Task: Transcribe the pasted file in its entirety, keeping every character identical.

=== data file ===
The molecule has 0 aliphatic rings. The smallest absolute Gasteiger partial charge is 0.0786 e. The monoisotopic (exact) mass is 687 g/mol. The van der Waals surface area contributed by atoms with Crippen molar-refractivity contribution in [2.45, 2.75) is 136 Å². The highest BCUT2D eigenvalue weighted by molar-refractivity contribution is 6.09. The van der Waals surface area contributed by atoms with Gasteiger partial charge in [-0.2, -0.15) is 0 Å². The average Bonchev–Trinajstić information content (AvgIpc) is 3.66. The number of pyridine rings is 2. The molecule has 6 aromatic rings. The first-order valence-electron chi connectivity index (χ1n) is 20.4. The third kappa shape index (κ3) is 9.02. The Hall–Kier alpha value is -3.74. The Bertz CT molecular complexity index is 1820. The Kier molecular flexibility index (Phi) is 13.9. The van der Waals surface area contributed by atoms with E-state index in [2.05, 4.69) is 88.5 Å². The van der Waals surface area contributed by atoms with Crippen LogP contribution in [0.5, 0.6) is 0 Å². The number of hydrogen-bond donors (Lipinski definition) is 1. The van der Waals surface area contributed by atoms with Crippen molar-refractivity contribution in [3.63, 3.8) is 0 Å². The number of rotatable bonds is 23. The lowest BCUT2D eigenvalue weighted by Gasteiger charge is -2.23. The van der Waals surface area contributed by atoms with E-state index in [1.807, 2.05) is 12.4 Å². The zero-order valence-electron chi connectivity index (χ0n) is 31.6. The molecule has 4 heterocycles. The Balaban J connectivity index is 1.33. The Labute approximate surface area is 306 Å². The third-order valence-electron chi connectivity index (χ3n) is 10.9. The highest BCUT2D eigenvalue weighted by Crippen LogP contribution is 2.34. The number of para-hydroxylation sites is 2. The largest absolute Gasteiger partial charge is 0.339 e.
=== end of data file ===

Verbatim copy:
The molecule has 0 aliphatic rings. The smallest absolute Gasteiger partial charge is 0.0786 e. The monoisotopic (exact) mass is 687 g/mol. The van der Waals surface area contributed by atoms with Crippen molar-refractivity contribution in [2.45, 2.75) is 136 Å². The highest BCUT2D eigenvalue weighted by molar-refractivity contribution is 6.09. The van der Waals surface area contributed by atoms with Gasteiger partial charge in [-0.2, -0.15) is 0 Å². The average Bonchev–Trinajstić information content (AvgIpc) is 3.66. The number of pyridine rings is 2. The molecule has 6 aromatic rings. The first-order valence-electron chi connectivity index (χ1n) is 20.4. The third kappa shape index (κ3) is 9.02. The Hall–Kier alpha value is -3.74. The Bertz CT molecular complexity index is 1820. The Kier molecular flexibility index (Phi) is 13.9. The van der Waals surface area contributed by atoms with E-state index in [2.05, 4.69) is 88.5 Å². The van der Waals surface area contributed by atoms with Crippen LogP contribution in [0.5, 0.6) is 0 Å². The number of hydrogen-bond donors (Lipinski definition) is 1. The van der Waals surface area contributed by atoms with Crippen molar-refractivity contribution in [3.63, 3.8) is 0 Å². The number of rotatable bonds is 23. The lowest BCUT2D eigenvalue weighted by Gasteiger charge is -2.23. The van der Waals surface area contributed by atoms with E-state index in [1.807, 2.05) is 12.4 Å². The zero-order valence-electron chi connectivity index (χ0n) is 31.6. The molecule has 4 heterocycles. The Balaban J connectivity index is 1.33. The Labute approximate surface area is 306 Å². The third-order valence-electron chi connectivity index (χ3n) is 10.9. The highest BCUT2D eigenvalue weighted by Crippen LogP contribution is 2.34. The number of para-hydroxylation sites is 2. The largest absolute Gasteiger partial charge is 0.339 e.